Some models were built and flown in from the USA, Denmark, England, Germany and the Czech Republic while others were made locally.
FUN FACT: The Petronas Twin Towers (once the tallest structure in the world) stands at nearly 10 metres high and is the tallest Miniland model ever built, made out of over 500,000 LEGO bricks.
While the structures and scenes are impressive when viewed from afar, it’s only when you approach Miniland and take a closer look at the remarkable level of detail and mini-scenes featuring the inhabitants of Miniland does it really dawn upon you that this is by far the best thing ever.
There are dozens of little discoveries to be made at every corner, from mechanical scenes such as this spinning nod towards Bollywood that’s found just outside the Taj Mahal, to more static references to life in Asia.
There’s also a Chima Miniland, located just outside the main Miniland. It’s not really a Miniland per se – it’s more of a giant Chima MOC.
Final Thoughts: The Legoland Malaysia theme park is a lot of fun, but as an adult I really couldn’t get into most of the rides. The thing you have to understand about Legoland Malaysia as a whole is that it is a theme parked aimed at children and young kids. If you’re expecting massive roller coasters and cutting edge rides, you will be sorely disappointed.
However, if the idea of immersing yourself in a LEGO theme park sounds like the best thing to you, Legoland Malaysia will not disappoint. It’s an exceptional adventure for families. Personally, I really enjoyed myself despite being a bit too old for most of the rides – but that’s cause I really really love LEGO.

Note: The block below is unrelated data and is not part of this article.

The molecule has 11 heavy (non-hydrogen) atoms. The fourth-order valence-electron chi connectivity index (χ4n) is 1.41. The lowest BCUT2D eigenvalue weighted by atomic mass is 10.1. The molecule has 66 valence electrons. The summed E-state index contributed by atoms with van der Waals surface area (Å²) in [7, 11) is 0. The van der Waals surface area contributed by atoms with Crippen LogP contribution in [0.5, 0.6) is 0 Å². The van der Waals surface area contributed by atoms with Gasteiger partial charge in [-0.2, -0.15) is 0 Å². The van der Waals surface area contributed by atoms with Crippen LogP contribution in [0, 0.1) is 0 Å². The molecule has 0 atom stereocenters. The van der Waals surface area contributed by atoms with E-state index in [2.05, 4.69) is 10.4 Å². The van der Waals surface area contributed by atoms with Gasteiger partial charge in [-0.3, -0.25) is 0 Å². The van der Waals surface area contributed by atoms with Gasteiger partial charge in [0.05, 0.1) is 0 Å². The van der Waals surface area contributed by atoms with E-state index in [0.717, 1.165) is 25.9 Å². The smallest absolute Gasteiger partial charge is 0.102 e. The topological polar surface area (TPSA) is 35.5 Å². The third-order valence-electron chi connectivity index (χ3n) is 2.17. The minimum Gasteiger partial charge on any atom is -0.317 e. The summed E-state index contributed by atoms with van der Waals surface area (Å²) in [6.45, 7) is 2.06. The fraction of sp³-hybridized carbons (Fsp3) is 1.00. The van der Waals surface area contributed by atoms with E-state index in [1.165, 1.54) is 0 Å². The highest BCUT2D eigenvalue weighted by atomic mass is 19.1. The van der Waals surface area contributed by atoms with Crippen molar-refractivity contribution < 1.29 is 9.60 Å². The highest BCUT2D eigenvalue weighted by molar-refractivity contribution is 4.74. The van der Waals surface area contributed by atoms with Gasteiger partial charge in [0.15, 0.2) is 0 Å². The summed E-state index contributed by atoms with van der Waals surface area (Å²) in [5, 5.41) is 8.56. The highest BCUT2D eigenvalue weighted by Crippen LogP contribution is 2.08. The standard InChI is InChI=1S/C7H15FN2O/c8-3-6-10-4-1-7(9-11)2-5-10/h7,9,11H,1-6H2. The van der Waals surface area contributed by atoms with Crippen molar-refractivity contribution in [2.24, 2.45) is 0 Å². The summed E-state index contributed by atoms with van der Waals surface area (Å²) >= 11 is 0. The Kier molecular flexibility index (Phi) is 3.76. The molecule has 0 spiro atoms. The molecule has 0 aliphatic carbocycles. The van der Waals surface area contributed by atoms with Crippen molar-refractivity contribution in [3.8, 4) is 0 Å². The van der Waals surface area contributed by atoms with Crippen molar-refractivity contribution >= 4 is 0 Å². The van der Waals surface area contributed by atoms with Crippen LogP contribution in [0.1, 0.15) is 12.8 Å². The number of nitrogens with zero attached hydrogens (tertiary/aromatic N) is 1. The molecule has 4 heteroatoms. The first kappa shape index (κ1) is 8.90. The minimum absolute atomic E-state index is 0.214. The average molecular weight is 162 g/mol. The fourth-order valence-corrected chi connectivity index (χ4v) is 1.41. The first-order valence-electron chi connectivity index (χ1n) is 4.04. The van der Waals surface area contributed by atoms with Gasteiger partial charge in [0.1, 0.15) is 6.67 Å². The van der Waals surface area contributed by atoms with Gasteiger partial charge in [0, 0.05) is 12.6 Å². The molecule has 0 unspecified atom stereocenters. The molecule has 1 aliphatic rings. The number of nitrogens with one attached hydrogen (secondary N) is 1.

If you like LEGO and live within the Asia Pacific region, you owe it to yourself to visit Legoland Malaysia at least once. This recommendation gets even stronger if you have kids who are into LEGO. I guarantee that they will flip out at the awesomeness of the theme park and being surrounded by LEGO at every turn.
I really love that there’s a Legoland in this part of the world, especially since we don’t need to travel to the US, UK or Denmark to enjoy and experience a Legoland. While the climate might be a little harsh since it’s either very hot and it tends to rain a lot (especially during the rainy season), as long as you pace yourself, take plenty of breaks and take your time through the park you should be all right.
It goes without saying that you should prepare by packing enough sunscreen lotion and bottles of water that you can carry, as well as floppy hats to protect yourself against the scorching sun and heat, which usually fluctuates between 28 – 31 degrees on any given day.
It was an absolute blast getting to visit the Legoland Malaysia theme park for a second time. While I noticed a lot of wear and tear (especially in Miniland where bricks are exposed to the harsh elements), the park as a whole was still kept and maintained exceptionally well. Nearly every staff member I had the pleasure of interacting with was extremely cheerful and professional – all the things you’d expect from people working at a theme park.
If you’re anywhere near Malaysia, I highly recommend paying a visit to Legoland Malaysia.
Hope you found my review of the Legoland Malaysia theme park useful! My next few posts will continue with my experience at the Legoland Malaysia Water Park, Hotel, Star Wars Miniland as well as a Guide to Shopping at Legoland Malaysia. Stay tuned and thanks for reading!
For more pictures of the Legoland Malaysia theme park, check out the full album on my Facebook page: